similarly to the face in figure painting and the pot in still life painting, the palm is a major image in landscape painting. Thus the artist becomes responsible for a very unique kind of double action, which rather than fighting with an intensity that is twofold stronger (->) actually erases or balances itself due to its oppositional direction (<-->); in other words, on the one hand (or palm), the artist is flooding our eyes with a plethora of images, mirroring the current reality rooted in imagebulimia, and on the other hand, a closer look shows that each painting actually contains the essence of reality, here represented by</-->
the three main genres in painting, and even transcends the notion of art itself. Last but not least, the palm tree has often been used as a sign for sociological tropes such as orientalism,exoticism and colonialism, but it is also included—alongside the olive tree and the cactus—in visual material generated by the Zionist ideology, from fine art to propaganda.
III. Family Tree: Marc Chagall, Philip Guston, and Josh Smith
Having analyzed Yehezkelli’s works in light of his response to the current state of reality, which is dominated by instinct, image‑bulimia, and obsessiveness, and of the hermeneutics of three recurring subjects in his work here interpreted as a kind of a “trinity” (figure/still life/landscape) reflecting art history’s three major painting genres—it is time to contextualize his work within a broader discourse. While we could easily connect Yehezkelli’s work to that of other Israeli painters of his generation, not to mention its clear historical references and connections to his local predecessors, it seems that an examination of his non‑Israeli “family tree” might prove beneficial. Looking at his work, three artists immediately come to mind: Marc Chagall, Philip Guston, and Josh Smith.
Like Chagall, Yehezkelli uses “Jewish imagery” to create oneiric scenes in which a floating figure, Chagall or Yehezkelli, stands in the center and comes to represent a larger group of people, be it the Jewish people, Jewish men, or males or even mankind in general. Furthermore, in both their works it is unclear whether we’re dealing here with reality, with a dream or a nightmare, whether the protagonist enjoys himself or struggles, which brings us back to the love-hate complex and the already familiar keyword: paradox.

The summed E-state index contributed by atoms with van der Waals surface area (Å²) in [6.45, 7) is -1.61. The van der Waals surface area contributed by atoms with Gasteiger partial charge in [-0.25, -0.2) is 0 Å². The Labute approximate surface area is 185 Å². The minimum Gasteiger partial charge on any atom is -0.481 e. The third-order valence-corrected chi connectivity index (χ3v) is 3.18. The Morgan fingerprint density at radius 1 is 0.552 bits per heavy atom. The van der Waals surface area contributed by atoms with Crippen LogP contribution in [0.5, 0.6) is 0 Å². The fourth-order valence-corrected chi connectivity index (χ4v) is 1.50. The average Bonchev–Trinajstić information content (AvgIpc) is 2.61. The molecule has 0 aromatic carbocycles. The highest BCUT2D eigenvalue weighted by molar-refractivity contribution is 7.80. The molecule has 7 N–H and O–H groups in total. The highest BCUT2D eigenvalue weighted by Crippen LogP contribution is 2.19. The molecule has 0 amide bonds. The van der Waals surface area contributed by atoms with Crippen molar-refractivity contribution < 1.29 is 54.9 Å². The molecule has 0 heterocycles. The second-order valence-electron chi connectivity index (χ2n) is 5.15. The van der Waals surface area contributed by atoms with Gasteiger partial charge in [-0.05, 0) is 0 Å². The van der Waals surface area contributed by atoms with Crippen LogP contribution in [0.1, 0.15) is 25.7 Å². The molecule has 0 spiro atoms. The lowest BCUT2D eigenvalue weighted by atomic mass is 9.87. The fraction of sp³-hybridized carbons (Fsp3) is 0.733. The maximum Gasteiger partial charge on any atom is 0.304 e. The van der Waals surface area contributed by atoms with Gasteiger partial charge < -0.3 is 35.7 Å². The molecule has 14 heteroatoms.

The link to Guston is sensorial: Yehezkelli seems to share formal and compositional solutions, and at times even the same palette, with the great American painter, whose outsider figure could definitely be conceived in parallel terms to Yehezkelli’s existentialism and inner conflicts. Besides, what really links the two is the way they treat the material, creating specific situations in which a graphic touch is immediately counter‑balanced by a sculptural rendering of the painted or drawn subject. Moreover, due to the pronounced tactility of their works, both the surface — be it canvas, paper or clay—and the material applied onto it seem to emerge as “a thing” that should not only be lookedat, but also simply touched.
The similarity with Josh Smith is attitudinal: their approaches to art‑making have many generational and other commonalities such as the way
both fight fire with fire. First, there is the notion of signature, which in Smith’s work—American, pragmatic, effective— comes through the banality of his name “Josh Smith”, whereas in Yehezkelli’s— Israeli, brutal, impatient—gets materialized as self-portraits in which the “self”, the identity, leads to a universal take—Israeli Jewish man/Jewish man/man. Then there is the related use of motifs: the fish, the palm tree, and the leaf of Smith; the pot, the face and the palm tree of Yehezkelli. And finally, there is the hyper-active and hyper‑productive mood: both artists are seemingly preoccupied with the desire to use painting—the gesture, the action—as a channel for their excessive energies, rather than as a means to create a masterpiece; their attitude towards art-making can more easily be compared to the one-timeness of ejaculation—continuous, deathly vital—as opposed to the process‑based
state of pregnancy (conceiving, carrying, delivering), leading to a direct and somehow problematic reading of their works through the filter of gender.
Despite the discrete paths taken in describing Yehezkelli’s relation to Chagall, Guston, and Smith—subject, senses and attitude respectively—one should remember that this pragmatic decision was born of the format-imposed limitations of a written catalogue essay, and that these three artists
are actually connected to Yehezkelli’s work through multiple entries. Differently put, this is just the tip of the iceberg, and all these words are only keys (-words) to unlock and reveal the “mystic truth” behind Shai Yehezkelli’s paradoxical practice.
“What kind of world is reflected through the artist’s life? Faced with loss he immerses himself in masturbation [...]. The masturbation scene, instead of being a site for self-gratification, becomes the admission of settling for a substitute. Yehezkelli lists the various varieties of existential mundanities and works diligently to describe and document his fantasies. Creating, documenting and fantasizing intimate moments in full view of all, he reminds himself of what the drawing won’t allow the viewer to forget. It’s a world where irony and pathos are employed in an endeavor to elicit emotion; a world where compassion is not superior to self-pity and fact is not preferable to rumor [...]. It is a decentralized world, consisting of all varieties of disengagement and detachment: penis from a mouth, fingers from a palm, turds from a bottom, hairs from a head, head from a body, sensibility from sense, desire from its satisfaction.”